According to the statistic brain research institute, just 8% of people actually achieve their new years resolution. But why is that?
Do people just not have enough will power, or maybe they just don’t care enough?
Actually, the problem isn’t will-power or care, the problem is the resolutions themselves. There’s a lot to be said for will-power, but no amount of it can overcome poorly set resolutions.
Today I’m outlining exactly why you should never set a resolution again and instead follow my 7 step process for setting goals you’ll actually achieve.
Stop Setting Resolutions
Resolutions are made on a whim. Most people are at a new year’s party with lots of other people around eating, drinking, and having a good time. Or you’re at home watching the ball drop from your own couch in your bunny rabbit footy pajamas, with a bowl of popcorn, and some Hershey kisses.
Either way, that’s not the place you want to be when you’re thinking about what you want to accomplish next year. But nevertheless, most people make the same new year’s resolutions just like that, year after year.
And then they wonder why they never complete them.
It’s because they make them in places where their mind isn’t clear and they can’t really think it through.
Which brings me to the other problem with resolutions: most people don’t make a plan or think them through.
New years resolutions are typically something like “I’m gonna lose weight this year”, or “I’m going to stop spending so much money”. The problem is that these resolutions aren’t measurable and they don’t have a plan attached to them.
Some people will get as far as “I want to lose 30 pounds” or “I want to save $100 extra a month”. But if your resolution stops there, you’re just as likely to fail. You’ve got to put in more effort than just a statement if you actually want to achieve something.
Finally, the word resolution just isn’t a good word for actually accomplishing anything. The definition of resolution is “a firm decision to do or not do something”.
The problem is that all a resolution does is help you decide what you’re going to do. It doesn’t help you decide how or why. And without a solid why, you’re not going to stick to it.
Start Setting Goals Instead
Unlike resolutions, goals give you direction. The definition of a goal is “the object of a person’s ambition or effort; an aim or desired result”.
The difference may be subtle, but it’s important.
Goals help you define the outcome, not just the decision. People who set goals correctly are much more likely to accomplish them than if they make a resolution.
So this year, instead of making a new year’s resolution, set a new year’s goal.
But you can’t just set any goal, there’s a specific way to go about it, so keep reading to learn the steps for setting goals that you will actually achieve.
Step 1: Give Yourself a Solid “Why”
This is the first and most important step to setting goals you’ll actually complete. You’ve got to start with your “why.”
Simon Sinek gives a great Ted talk on the importance of starting with “why.” He discusses how all of the most successful people in the world start with “why,” and if you want to accomplish something, you better start with “why” too.
This is what I mean.
Before you start setting a goal to lose weight, save money, go on a dream vacation, get a new job, or start a business, you’ve got to really consider why you want that. Sit down and ask yourself not what you want to achieve, but why you want to achieve it.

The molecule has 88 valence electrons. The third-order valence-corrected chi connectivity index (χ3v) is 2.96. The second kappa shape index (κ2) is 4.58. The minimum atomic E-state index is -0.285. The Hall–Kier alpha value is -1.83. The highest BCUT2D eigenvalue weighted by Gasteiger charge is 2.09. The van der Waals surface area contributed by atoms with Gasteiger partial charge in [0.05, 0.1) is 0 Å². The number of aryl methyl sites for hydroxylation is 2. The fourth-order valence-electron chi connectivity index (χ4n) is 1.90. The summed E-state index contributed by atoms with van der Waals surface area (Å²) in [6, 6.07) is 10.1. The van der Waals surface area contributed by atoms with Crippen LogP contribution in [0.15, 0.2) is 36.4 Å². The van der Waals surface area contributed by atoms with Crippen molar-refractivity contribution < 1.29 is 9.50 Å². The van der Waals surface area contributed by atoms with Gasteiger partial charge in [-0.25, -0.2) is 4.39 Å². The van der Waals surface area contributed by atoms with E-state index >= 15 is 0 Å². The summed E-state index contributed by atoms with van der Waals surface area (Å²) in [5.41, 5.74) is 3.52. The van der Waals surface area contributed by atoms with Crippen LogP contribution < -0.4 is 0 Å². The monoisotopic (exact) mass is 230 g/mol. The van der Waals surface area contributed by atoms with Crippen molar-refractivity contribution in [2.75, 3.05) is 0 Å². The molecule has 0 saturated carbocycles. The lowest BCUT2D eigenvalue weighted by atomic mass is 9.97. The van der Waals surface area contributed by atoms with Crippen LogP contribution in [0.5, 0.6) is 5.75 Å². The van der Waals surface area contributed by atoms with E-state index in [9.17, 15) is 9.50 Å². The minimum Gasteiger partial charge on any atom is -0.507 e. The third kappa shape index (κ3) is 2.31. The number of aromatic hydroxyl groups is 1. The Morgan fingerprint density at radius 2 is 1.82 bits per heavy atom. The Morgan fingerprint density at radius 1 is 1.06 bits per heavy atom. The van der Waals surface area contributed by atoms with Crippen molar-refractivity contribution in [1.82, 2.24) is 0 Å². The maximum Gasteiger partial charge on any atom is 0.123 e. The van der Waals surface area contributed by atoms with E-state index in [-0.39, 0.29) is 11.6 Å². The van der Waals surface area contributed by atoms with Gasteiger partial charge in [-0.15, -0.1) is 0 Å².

Your goals need to be something that your truly passionate about doing. Your why needs to be deep. It needs to have a real meaning and a great impact.
If you want to make more money this year because “I want to buy a really fast car so people think I’m cool,” you’ve already failed. But if your reason for wanting to make more money is so that you can create freedom that allows you to spend more time with friends and family, you’ll probably stick it through.
You’ve got to come up with a reason that is strong enough to keep you going. And it’s got to keep you motivated through the really hard times when it seems like you’ll never make it.
If you’re planning to make arbitrary goals that don’t have a good reason attached to them, don’t even bother reading the rest of this article.
Seriously, just stop.
It’s not going to help you. You’re going to fail unless you get super clear on your “why.” You absolutely must get this part right if you want to actually accomplish your goals this year.
You’re going to fail unless you get super clear on your “why.” You absolutely must get this part right if you want to accomplish your goals this year.
So go ahead and come up with your “why,” then come back to this post after that.
Don’t worry, the next 6 steps will still be here when you get back.
Step 2: Set Goals That Are Realistic and Measurable
Alright, got your “why”?
Good. Let’s keep going.
The next step is to get really honest with yourself about what’s realistic. If you want to start working out regularly, but you currently don’t work out at all, don’t plan a 5 day per week workout routine to start with.
You’re just setting yourself up to fail.
You’ll start off strong on Monday, keep going Tuesday, get through it on Wednesday, but something will come up and you’ll have too much work or an unexpected assignment and you’ll miss Thursday. Then you’ll be bummed that you didn’t even make 4 days, so you won’t work out Friday either because, well, it’s Friday, and after all, you’ve already missed one day this week.
Be honest. If you’re starting from scratch, just start by working out 1 day per week. Heck, that’s still 100% better than you were doing! It’s all about making forward progress, so start small.
Along with setting realistic goals, you’ve got to make them measurable.
You need to have a specific goal that you can easily see whether or not you’ve achieved it. If you’re trying to pay down your student loans or credit card bill, don’t just set a goal to “pay more of your debt.”